This allows for the students' knowledge to continue beyond what they have learned within the classroom. The idea behind this ... Buehl, D. (2006). Classroom strategies for interactive learning. Delaware: International Reading Association. Jones, R. (2007 ... In this particular methodology the students are given the space to learn by constructing their own learning pace and their own ... Materials required can vary on the type of classroom activity the teacher intends to carry. For a classroom activity if the ...
"Psychology of Classroom Learning. 2. 30 November 2008.. *^ "Demetriou, A. (2003). Mind, self, and personality: Dynamic ... Upon learning that such is the case for his friends, he must separate his self from the object, resulting in a theory that the ... Infants learn that new objects can be grabbed in the same way of familiar objects, and adults explain the day's headlines as ... Child-centered classrooms and "open education" are direct applications of Piaget's views.[5] Despite its huge success, Piaget's ...
Implications for the Classroom (1998). Transforming Classroom Grading (2000). Classroom Instruction that Works: Research-Based ... "Learning Sciences Marzano Center". Learning Sciences Marzano Center. Spring 2012. Sagowitz, Megan (Summer 2008). "Robert J. ... In Classroom Instruction That Works (2001), Marzano, Pickering, and Pollock outlined nine instructional strategies likely to ... He is also Executive Director of Learning Sciences Marzano Center in West Palm Beach, Florida. Marzano has identified three ...
They note that sharing notes promotes learning, which is the purpose of classes, and that notes taken in class are the property ... "Notehall: RMT Comes to the Classroom". Terra Nova. Retrieved 19 December 2011. Inside Higher Education, October 6, 2009. ... 4][dead link] "GradeBuddy, Course Hero and Koofers! Oh My!". learning.colostate.edu. Retrieved 5 November 2017. Castronova, ... Indiana University-Bloomington professor Edward Castronova noted that this sort of commercialization of classroom note taking ...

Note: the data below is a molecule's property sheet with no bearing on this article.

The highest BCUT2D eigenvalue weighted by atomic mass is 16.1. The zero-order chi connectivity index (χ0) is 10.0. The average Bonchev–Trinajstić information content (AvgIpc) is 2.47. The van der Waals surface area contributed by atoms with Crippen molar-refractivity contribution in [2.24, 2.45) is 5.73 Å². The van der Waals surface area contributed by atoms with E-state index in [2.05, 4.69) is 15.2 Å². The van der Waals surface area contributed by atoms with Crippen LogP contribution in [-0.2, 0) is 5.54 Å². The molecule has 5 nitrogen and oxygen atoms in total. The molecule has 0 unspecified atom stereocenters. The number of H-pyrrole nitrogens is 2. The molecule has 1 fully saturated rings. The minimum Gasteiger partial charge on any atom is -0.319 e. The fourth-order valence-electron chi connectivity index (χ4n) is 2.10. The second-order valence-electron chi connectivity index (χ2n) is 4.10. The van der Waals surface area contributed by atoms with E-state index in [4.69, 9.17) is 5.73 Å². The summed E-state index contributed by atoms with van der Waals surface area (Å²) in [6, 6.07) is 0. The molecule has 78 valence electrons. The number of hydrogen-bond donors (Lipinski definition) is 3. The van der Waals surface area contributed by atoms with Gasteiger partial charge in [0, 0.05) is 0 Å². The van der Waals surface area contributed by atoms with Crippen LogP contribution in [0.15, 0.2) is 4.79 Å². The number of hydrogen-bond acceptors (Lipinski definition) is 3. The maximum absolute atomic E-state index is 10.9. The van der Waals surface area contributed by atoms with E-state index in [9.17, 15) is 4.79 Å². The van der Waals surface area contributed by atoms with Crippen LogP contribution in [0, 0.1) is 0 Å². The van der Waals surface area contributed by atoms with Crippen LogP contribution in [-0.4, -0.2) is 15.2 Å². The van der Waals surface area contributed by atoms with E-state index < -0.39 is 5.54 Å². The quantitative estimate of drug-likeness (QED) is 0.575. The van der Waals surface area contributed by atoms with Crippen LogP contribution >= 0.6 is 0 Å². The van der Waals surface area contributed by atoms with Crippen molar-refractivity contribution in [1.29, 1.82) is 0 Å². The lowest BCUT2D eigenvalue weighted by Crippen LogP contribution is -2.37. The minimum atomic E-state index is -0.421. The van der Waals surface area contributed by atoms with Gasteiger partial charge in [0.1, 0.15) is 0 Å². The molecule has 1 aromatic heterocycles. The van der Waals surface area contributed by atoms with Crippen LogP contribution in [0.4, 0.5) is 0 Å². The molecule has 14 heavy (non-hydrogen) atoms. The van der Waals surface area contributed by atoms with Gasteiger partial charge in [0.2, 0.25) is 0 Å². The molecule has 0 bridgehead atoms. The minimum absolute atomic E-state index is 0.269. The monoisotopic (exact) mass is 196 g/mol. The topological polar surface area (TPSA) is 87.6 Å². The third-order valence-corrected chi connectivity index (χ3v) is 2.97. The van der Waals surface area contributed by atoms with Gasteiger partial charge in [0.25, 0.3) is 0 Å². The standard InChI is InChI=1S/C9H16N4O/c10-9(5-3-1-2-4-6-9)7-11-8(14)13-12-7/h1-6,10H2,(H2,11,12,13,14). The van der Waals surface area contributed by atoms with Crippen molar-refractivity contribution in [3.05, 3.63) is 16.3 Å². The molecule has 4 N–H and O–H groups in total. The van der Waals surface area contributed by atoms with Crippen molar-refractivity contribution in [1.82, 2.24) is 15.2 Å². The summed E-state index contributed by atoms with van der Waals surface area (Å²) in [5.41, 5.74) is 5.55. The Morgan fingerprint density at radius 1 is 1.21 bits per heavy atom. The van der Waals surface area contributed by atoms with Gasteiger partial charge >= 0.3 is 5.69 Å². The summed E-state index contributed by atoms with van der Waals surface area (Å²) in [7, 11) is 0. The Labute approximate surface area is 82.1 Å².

Douglas Vidler (2003). Classroom Manual for Automotive Engine Performance. Cengage Learning. pp. 317-. ISBN 0-7668-4864-7. ...
higherlearningatwork.org A guide to part-time learning in higher education in the UK Complete University Guide Alternatives to ... Vygotsky's theory in the classroom: Introduction. European Journal of Psychology of Education - EJPE, 19(1), 3-7. Retrieved ... Merriam, S. B., Caffarella, R., S., & Baumgartner, L., M. (2007). Learning in adulthood" A comprehensive guide (3rd Edition). ... Kroth, M. (2000). Life Mission and Adult Learning. Adult Education Quarterly, 50 (2). McDonough, G. (2005). Moral maturity and ...
Chong, Suk Ching Stella (2007). Learning Diversity in the Chinese Classroom. Hong Kong University Press. pp. 35-64. ISBN 978- ... speakers is increasing into the sixties to seventies in areas of heterogeneous communities because children are learning the ...